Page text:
Those who want to know how dangerous is fentanyl typically look for answers online. You can find accurate information in reports from agencies such as the National Institutes on Drug Abuse (NIDA). A NIDA report states that nearly 50 percent of opioid overdose deaths in 2016 involved fentanyl. That’s how dangerous fentanyl is. The statistics suggest there’s an urgent need for those with an addiction to the drug to detox. Afterward, they can receive fentanyl addiction treatment at a partial hospitalization program in Portland, OR, or another city of their choice.
How Dangerous Is Fentanyl?
Fentanyl is an addictive man-made opioid that is stronger than heroin and 50-100 times more potent than morphine. There are also two versions of the drug; legally prescribed fentanyl used to treat patients with severe pain and illicitly manufactured fentanyl (IMF). Fentanyl should only be prescribed to people who are unlikely to recover from their condition and no longer need to maintain cognitive functioning in their daily lives.
Drugs like heroin and/or cocaine may be mixed with fentanyl and pressed into counterfeit pills. Many users are unaware that a drug bought on the street is laced with fentanyl. This can cause an accidental overdose and death, even from a small dose.
How Dangerous is Fentanyl When Used with Other Substances?
Fentanyl takes up a leading position in the US opioid crisis and overdose deaths. Read any article titled, “Is Fentanyl Deadly?“ and you’ll likely find out that the drug can cause death by itself or when taken with other substances.
Both prescription and illicitly-made fentanyl are addictive and pose a danger to health or life when misused, abused, or taken with other addictive substances. Dangerous practices include destroying the tablets or capsules to make a solution to inject into a vein. Smoking or snorting the table powder also constitutes misuse. Other persons mix the painkiller with cocaine or heroin or take it with alcohol (polysubstance abuse).
Fentanyl misuse or abuse increases its effects and the risk of overdose. In 2017 alone, there were more than 28,000 deaths in the US involving man-made opioids, including the drug in question.
How Dangerous Is Fentanyl Withdrawal?
Withdrawing on your own from opioids, such as fentanyl, without assistance may not be in your best interest. Although withdrawal symptoms are not typically life-threatening, the effects can lead to life-threatening complications. Potentially risky symptoms include persistent vomiting, diarrhea, and excessive sweating. Left untreated, the symptoms can lead to severe dehydration or seizures.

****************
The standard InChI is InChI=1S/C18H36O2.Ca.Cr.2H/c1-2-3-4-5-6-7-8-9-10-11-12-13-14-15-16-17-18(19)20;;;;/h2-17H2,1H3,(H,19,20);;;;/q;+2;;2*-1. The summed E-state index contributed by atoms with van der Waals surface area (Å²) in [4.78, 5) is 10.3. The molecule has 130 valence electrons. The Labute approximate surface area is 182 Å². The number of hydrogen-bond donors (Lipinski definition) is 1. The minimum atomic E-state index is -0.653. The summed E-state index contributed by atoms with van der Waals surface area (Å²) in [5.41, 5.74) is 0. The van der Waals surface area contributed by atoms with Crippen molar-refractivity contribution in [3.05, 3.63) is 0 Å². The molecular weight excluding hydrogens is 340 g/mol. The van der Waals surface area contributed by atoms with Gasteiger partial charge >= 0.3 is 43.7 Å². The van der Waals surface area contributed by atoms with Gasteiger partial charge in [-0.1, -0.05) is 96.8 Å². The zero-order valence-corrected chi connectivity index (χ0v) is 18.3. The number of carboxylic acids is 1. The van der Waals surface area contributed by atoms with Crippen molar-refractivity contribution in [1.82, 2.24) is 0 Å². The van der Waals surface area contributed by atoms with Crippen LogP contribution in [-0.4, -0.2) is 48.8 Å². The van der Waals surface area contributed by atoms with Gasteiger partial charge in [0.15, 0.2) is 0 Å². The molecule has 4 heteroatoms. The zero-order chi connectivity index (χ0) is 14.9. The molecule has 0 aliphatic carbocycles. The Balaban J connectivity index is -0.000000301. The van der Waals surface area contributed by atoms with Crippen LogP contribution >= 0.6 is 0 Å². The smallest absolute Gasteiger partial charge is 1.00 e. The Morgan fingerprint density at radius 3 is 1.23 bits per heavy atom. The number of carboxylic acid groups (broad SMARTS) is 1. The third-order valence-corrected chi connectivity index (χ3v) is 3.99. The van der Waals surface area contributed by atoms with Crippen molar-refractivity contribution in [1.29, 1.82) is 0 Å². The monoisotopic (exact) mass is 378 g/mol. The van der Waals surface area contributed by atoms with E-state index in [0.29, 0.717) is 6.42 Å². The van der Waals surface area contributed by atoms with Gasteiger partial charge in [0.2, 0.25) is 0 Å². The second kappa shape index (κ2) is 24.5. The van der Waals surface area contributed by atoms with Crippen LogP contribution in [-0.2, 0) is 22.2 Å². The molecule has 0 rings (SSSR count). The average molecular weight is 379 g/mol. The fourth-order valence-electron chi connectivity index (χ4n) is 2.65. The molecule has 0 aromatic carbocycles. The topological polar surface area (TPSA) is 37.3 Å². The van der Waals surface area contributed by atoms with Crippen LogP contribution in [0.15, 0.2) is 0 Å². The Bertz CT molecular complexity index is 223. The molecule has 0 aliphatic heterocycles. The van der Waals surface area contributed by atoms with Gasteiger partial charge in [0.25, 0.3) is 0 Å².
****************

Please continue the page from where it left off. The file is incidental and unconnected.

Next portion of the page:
To avoid this, addiction treatment experts encourage individuals to withdraw within a medical setting. This means going to a certified detox clinic. The medical team there can guide you through the withdrawal process. If necessary, your doctor can prescribe IV fluid treatments for dehydration or medication for severe withdrawal symptoms.
Getting Fentanyl Addiction Treatment at a Trusted Rehab
Many people need a wake-up call when their family members are in need of opioid addiction treatment. If you live in Portland, OR, or the Pacific Northwest, you are welcome to consider treatment at Crestview Recovery. The following symptoms are common for a person who has developed a chemical dependency on fentanyl:
- Preoccupation with medication
- Slurred speech
- Sleeping during the day and insomnia at night
- Digestive issues
- Conflicts with family members
Get Control of Your Life at Crestview Recovery
Most people who become addicted to fentanyl need to attend an inpatient treatment center; however, after they have finished detox, a treatment center like Crestview Recovery can be an excellent next step. Treatment is delivered at a standard outpatient, intensive outpatient, or partial hospitalization center. These centers provide care in a structured and compassionate setting to clients who do not need or already completed detox or inpatient care. However, they may still need behavioral therapy, medication management, or life skills to help them regain control of their lives. Here is a list of other therapies you can benefit from:
- Dual diagnosis therapy
- Individual therapy
- Trauma therapy
- Cognitive-behavioral therapy
People addicted to drugs don’t always recognize they turn to drugs as a way to cope with mental health conditions. They include mental health disorders such as anxiety, depression, or personality disorder. Dual diagnosis treatment gives you an opportunity to sit with a master-level therapist and address a disorder that co-occurs with drug abuse. You will also learn how to identify drug use triggers and healthy ways to cope. While recovery might seem impossible, finding the right environment can help you find a light at the end of the tunnel.
You Can Win the War Against Fentanyl Abuse
Crestview Recovery is located in Portland, OR, but also serves Seattle, Idaho, and Montana. The rehab facility is open to men and women ready to reclaim their lives. You can also benefit from the 90-day extended care program and rehab aftercare. Both are designed to ensure you have the tools to manage your addiction and remain sober. Please call 866.262.0531 to find out more.